Once you've decided to have everyone over for the big event, you'll have to find a way keep them all fed and hydrated—without ending up with a pile of wasted plastic cups. Look for brands made from recycled paper—like those from Treecycle who makes biodegradable dishes and cups from sugarcane fiber—and make sure you compost those after the party. Even better, if you don't own enough china and glassware for all your friends, rent some: they look nicer, they're reusable, and you still won't wake up to a sink full of dishes. Check Rental HG to find a rental location in your area.
  3. Satisfy the appetites
    Your guests will need some food to counteract the effects of all those drinks. Keep it simple with a spread of easy appetizers, homemade salsa or hummus, and fresh fruit and vegetable trays-with organic ingredients grown as close to you as possible (preferably from within 100 miles can help you track down a farmers market or community supported agriculture program in your hometown or, if you live in parts of the world where markets close for the winter, you can order online from Local Harvest's vendors—you can buy some carbon offsets to balance out the shipping expenditure. And you don't have to spend your entire year-end bonus, either—your party can be festive and fun without breaking the bank.
  4. Pour some green drinks
    Get your guests in the party spirit with a bar well-stocked with eco-friendly cocktails—whether it's organic vodka mixed with juice from your local orchard; beer from the brewery one town over; or biodynamic wine. Or make your own: Our How to Go Green: Cocktails guide offers recipes for easy DIY gin and ginger ale, plus specialty drinks like a Lemon Drop or a Rusty Nail, which tastes way better than it sounds, we promise.
  5. Decorate responsibly
    This is the year you can finally forego those plastic 2009 glasses, the cheesy top hats, the disposable noisemakers, the paper streamers. Try making your own decorations out of recyclable materials, from soda can lanterns to plastic bottle snowflakes; for a more elegant look, put together centerpieces and place settings that are stylish and eco-friendly. Skip the throw-away noisemakers and replace them with nutshells in a can or cardboard tube, or with dried beans rattling around inside two stapled-together paper plates.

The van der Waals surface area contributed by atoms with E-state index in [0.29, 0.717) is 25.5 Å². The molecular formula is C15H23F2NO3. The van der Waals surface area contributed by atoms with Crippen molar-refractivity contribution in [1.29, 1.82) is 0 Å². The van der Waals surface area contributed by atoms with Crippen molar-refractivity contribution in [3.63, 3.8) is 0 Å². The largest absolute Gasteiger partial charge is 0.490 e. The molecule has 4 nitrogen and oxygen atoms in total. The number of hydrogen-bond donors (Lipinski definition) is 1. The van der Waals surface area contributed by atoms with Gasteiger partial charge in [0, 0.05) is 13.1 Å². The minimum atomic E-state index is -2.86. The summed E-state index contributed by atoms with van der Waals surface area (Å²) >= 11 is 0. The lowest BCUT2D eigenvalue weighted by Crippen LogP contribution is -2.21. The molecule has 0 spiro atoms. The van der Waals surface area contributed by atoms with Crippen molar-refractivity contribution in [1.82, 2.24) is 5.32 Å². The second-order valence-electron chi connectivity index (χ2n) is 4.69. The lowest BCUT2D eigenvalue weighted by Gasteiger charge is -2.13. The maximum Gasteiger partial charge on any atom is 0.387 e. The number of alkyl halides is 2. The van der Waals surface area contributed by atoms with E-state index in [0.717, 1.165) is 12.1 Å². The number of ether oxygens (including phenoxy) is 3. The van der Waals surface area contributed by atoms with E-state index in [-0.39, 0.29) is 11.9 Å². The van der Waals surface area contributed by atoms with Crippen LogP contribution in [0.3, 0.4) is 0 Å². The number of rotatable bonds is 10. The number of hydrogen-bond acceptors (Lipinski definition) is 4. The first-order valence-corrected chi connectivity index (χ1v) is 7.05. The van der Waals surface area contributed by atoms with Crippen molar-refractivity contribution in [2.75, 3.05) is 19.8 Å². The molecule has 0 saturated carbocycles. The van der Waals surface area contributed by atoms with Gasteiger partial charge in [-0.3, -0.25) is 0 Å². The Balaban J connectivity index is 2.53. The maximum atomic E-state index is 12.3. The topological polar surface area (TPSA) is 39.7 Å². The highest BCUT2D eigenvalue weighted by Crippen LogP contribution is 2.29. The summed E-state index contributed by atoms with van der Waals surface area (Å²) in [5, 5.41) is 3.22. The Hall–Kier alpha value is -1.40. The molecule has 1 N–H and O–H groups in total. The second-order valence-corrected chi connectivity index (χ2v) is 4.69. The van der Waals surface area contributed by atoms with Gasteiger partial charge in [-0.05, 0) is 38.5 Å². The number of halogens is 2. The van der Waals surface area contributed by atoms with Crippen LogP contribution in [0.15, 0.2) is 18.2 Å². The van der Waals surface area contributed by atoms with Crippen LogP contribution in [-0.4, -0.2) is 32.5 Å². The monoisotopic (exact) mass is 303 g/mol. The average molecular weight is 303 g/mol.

6. Toast with organic bubbly
    Champagne has long been the drink of special occasions, whether anniversaries, wedding receptions, or job promotions. Raise your glass to '08 with champagne and sparkling wine made from organic grapes and without synthetic additions-then make sure to recycle (or reuse!) your bottles and send your corks off for reuse in Design Within Reach's chair design contest or for recycling through Korks 4 Kids.
  7. Pucker up
    What's New Year's Eve without someone to kiss at midnight? Keep your lips soft with all-natural lip balm, like those from Revolution Organics or J.R. Watkins, and banish bad breath with organic breath mints from St. Claire's. Still single? No problem. Dating sites like Green Passions, Green Romance, and Planet Earth Singles will have you watching the ball drop with a fellow treehugger in no time.